We meet on the steps of St John’s Church, all gathering quietly with only a few murmurs of guessing scuttling between groups. We are all slightly clueless to the situation but know that this was where we had to be. Soon, we are escorted through the darkened, autumnal streets of London to a car park under Westminster, a seemingly ideal place for a political protest on November 5. At the locked door we are asked for our names and then lead deeper where we see a small set up of food stalls and rows of seats facing a make-shift stage; all accompanied by blaring music.

This mysterious, undercover introduction is reminiscent of the underground theatre of Belarus, where any talks of politics against Alexander Lukashenko, the current President who has rigged the elections since 1994, are forbidden. Belarus Free Theatre took it upon themselves to stage productions underground where each of the audience would only be told the location a day before the production, just like we were.

Discussing the details of freedom, Generation Jeans, is written and performed by the Artistic Director of the company, Nicolai Khalezin. In his monologue he explores the notion of Generation Jeans and the stories of those who are part of it. We hear of his small school business, his first arrest and everything else that has effected his story as an activist. The music that accompanies the performance, by DJ Laurel, goes hand in hand with the writing. It’s an additional component that helps everything come alive, especially helping us to picture the vinyl swaps and trading of Belarusian, Polish and British/ American music that were so strictly controlled.

The Jean Generation is the generation of freedom, those who strive for something beyond the communist regime that prohibits the buying and selling of jeans and rock music. In his rock star sunglasses and blue denim jeans, Nicolai Khalezin is a perfect example of this generation. The history and personability of the whole piece makes it engaging and the surtitles, as it’s performed in Russian and Belrusian, are not distracting at all as Khalezin is one of the most engaging individuals I’ve watched and could hold an audience without the translation.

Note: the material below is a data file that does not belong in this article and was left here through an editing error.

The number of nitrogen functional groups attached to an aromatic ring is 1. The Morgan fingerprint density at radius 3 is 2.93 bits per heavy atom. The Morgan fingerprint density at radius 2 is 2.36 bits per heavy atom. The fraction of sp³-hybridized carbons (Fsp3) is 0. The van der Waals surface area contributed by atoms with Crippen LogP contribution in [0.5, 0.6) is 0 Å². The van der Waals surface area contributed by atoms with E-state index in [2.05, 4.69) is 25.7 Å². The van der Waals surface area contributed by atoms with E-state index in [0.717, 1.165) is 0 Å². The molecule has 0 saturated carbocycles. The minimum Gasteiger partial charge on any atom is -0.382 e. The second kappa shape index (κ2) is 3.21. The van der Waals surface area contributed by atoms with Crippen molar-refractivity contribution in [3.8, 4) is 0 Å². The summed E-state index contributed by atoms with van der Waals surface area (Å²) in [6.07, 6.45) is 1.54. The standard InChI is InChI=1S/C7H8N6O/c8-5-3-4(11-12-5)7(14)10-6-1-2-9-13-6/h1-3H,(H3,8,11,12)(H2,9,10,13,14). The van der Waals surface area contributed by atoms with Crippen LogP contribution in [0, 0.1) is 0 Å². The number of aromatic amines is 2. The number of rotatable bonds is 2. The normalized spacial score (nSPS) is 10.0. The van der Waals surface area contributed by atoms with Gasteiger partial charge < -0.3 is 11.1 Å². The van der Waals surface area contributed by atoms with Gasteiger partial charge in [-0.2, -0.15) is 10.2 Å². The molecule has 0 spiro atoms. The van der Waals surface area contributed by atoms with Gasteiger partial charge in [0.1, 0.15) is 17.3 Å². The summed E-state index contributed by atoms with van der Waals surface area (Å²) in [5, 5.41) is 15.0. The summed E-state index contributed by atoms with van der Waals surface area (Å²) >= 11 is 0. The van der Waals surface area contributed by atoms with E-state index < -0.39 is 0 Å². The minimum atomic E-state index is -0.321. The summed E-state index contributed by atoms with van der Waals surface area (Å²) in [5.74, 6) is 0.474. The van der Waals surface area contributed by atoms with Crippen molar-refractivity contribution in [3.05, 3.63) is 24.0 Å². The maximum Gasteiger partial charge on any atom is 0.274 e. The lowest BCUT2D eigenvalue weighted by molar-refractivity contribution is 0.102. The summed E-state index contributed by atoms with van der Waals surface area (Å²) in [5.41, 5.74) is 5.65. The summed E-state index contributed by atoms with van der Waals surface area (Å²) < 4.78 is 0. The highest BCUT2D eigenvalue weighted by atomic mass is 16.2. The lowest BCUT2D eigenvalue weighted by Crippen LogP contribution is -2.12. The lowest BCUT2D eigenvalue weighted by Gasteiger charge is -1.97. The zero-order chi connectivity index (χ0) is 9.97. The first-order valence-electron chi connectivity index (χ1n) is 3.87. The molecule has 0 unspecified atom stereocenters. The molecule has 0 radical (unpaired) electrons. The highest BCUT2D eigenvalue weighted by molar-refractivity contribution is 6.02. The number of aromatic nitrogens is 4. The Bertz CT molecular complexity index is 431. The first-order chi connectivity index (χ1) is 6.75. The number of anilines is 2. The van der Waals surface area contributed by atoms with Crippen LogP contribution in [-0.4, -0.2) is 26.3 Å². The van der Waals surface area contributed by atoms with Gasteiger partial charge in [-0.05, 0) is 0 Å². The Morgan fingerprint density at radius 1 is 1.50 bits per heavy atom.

The final and most powerful image of the piece revolves on one piece of history. During a protest against Lukashenko’s rule the red and white flags used by protestors, which represented courage and compassion, were taken by the police. A youth activist took it upon himself to raise his denim shirt as the new flag, hence initiating the Jean Revolution. It’s this image that sticks in my mind, reminding me of the struggle for freedom.

It is impossible for these productions to take place openly in Belarus and the company are putting themselves at risk by performing these important freedom productions. The heads of the company train their performers through Skype, after seeking asylum in the UK, which allows them to continue to stage a revolution in Belarus. I commend them for bringing this series of productions to London and helping us learn of the repressive society, but not only that, of helping us to become aware of some of the similarities today. Sure, we’re not about to get arrested for expressing our opinions but, as shown in the post-show talk, there is more than we think.

As we talk of freedom and politics it’s wildly exciting to see Belarus Free Theatre lead the way and create such a defining piece of theatre. With the addition of live streaming the performance to audiences all over the world, you can see how much effect this company is making. The quality and importance of these shows is beyond anything I’ve seen in a very long time and I can’t wholly review how incredible the show was; it’s something you need to experience and be effected by yourself. So take this opportunity to stand up, take action and join the revolution.

Belarus Free Theatre is Staging a Revolution until 12 November. For more information and tickets, see the Young Vic website.